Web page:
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Success Stories: Randi Arnett

Department of Development
Homeownership Development Program Manager

Randi's photo

Hydrate, hydrate, hydrate!!  This has become my new mantra since being diagnosed with stage II breast cancer at the age of 36.  Normally, this would be a coffee cup in my hand, but a baseline mammogram on September 30, 2015 changed the course of my life and started my breast cancer journey.  I saw my ob/gyn doctor in August 2015 and she suggested I obtain a baseline mammogram if insurance covered the cost to have films to compare to when I had a mammogram at age 40.  I do not have any family history of breast cancer nor were any lumps found.  The day after my mammogram, I was notified that calcifications were found and an ultrasound was required.  I was not concerned at this finding as baseline mammograms are often followed by ultrasounds to ensure that there are no issues. The day of my ultrasound, two radiologists came into the room and told me I would be seeing a breast cancer surgeon that day. They were very concerned about a couple spots and the calcification.

Obviously this was a freak out moment, how could I go from baseline to seeing a surgeon in less than a week?  When I saw the surgeon, he indicated that biopsies were needed due to what was seen on the ultrasound and he felt that cancer may be in my future.  The wait between biopsy and diagnosis dragged on through a holiday weekend.  At 6 p.m. on October 12th, I was diagnosed with breast cancer, a few days later the cancer was identified as stage 2a triple positive.  I saw an oncologist that Friday and my journey went from a short trail to a long distance race.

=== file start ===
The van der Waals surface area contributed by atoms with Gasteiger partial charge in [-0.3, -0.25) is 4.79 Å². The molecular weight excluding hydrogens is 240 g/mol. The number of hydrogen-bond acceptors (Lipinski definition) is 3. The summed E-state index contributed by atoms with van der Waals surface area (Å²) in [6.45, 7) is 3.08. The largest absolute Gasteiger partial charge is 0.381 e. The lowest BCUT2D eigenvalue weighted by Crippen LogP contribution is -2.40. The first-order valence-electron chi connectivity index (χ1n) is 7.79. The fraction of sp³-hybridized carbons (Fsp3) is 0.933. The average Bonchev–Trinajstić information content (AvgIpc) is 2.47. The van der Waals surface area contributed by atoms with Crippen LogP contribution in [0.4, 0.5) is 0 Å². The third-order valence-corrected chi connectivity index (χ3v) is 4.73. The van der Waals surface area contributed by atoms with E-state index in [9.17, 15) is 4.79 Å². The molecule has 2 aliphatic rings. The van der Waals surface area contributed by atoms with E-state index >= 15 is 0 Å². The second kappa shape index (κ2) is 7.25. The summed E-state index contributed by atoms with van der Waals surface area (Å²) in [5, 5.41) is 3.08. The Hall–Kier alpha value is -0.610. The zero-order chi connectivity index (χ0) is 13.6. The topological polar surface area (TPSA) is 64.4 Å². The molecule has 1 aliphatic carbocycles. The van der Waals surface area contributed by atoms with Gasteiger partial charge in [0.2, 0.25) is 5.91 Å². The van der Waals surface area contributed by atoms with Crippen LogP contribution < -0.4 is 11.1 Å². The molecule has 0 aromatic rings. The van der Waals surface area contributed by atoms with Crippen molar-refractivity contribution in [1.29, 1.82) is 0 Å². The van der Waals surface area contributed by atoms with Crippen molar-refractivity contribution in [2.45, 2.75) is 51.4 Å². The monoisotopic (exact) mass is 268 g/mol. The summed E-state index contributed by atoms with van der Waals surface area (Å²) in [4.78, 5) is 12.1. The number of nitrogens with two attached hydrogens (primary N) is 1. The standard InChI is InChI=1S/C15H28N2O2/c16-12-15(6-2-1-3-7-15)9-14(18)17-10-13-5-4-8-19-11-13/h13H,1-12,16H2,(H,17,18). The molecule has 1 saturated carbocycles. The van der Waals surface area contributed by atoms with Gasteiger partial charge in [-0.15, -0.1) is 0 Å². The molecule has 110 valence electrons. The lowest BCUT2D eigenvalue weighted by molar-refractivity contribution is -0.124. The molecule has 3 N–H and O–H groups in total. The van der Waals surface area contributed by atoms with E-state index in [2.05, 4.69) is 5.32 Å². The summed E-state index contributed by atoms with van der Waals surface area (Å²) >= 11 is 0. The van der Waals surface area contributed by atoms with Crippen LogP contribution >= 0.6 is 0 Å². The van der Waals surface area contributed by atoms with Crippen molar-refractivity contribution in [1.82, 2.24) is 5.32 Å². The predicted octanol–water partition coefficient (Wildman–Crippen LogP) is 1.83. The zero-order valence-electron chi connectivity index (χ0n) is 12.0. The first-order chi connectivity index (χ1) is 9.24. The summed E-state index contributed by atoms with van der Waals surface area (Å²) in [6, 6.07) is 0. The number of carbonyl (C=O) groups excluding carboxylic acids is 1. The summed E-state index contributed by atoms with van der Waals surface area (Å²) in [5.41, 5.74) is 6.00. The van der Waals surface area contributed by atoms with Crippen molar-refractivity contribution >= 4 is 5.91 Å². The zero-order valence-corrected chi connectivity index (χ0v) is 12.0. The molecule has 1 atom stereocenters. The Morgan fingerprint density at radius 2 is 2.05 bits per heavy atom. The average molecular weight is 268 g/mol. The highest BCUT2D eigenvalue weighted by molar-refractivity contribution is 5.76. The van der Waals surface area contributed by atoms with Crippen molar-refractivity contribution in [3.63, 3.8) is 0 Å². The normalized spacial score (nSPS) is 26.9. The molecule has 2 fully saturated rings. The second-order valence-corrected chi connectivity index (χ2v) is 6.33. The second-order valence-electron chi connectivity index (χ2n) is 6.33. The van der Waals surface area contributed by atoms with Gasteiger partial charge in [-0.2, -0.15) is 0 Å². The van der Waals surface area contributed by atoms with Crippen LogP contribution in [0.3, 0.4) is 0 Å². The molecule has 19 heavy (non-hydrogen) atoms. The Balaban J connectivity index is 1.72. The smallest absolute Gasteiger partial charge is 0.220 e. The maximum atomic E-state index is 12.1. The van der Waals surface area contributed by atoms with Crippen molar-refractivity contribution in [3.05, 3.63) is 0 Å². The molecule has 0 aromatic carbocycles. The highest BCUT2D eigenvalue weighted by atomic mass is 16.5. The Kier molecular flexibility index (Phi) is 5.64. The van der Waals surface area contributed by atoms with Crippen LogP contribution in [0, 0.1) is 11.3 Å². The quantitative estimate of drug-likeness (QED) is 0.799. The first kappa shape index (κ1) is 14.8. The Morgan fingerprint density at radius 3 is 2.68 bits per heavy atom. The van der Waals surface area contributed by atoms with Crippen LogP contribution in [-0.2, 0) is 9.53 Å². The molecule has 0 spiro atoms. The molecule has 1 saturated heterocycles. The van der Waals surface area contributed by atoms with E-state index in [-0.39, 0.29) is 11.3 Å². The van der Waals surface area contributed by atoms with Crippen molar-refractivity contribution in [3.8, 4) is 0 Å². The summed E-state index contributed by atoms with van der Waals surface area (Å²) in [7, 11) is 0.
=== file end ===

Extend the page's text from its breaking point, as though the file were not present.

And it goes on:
To date, I have had multiple biopsies, ultrasounds, mammograms, ct scans and a bone scan among other tests including genetics testing.  Genetics testing was interesting moving through my family tree which primarily consists of colon and uterin cancer to identifying if I had a gene that was prevalent in breast cancer patients.  No surprise, I was not positive for BRCA 1 or 2, but I was positive for lynch syndrome which is commonly found in colon cancer patients.  This information will help me make surgical decisions next year once the chemo has finished but didn’t offer any solace to my current condition.  My treatment plan is similar to many women who have a similar diagnosis; chemo for five months followed by surgery (hopefully no radiation in between).   I have begun blogging my experience to help me and those supporting me or following my journey, known as my village people (  The experience still feels surreal and is a challenge to accept when I say that I have cancer.

I am a lucky woman surrounded by family and friends that support me with hugs, words of encouragement, food, blankets and many other items that help me trek through this journey. I have become an advocate for women obtaining mammograms at an early age and am disappointed that current recommendations are moving the age from 40 to 45.  I urge women to check with their insurance carriers to determine if mammograms are covered before age 40. I wonder how many women are like me with no history or medical reason to obtain a mammogram only to learn that they are two stages into the disease.  As I travel through my journey I know there will be ups, downs and sideways challenges to overcome.  The best way to start any journey is with laughter, flexibility, patience and a good road map.  So far, I have all of the above and am prepared to bring whatever else is necessary to trek through the unknown.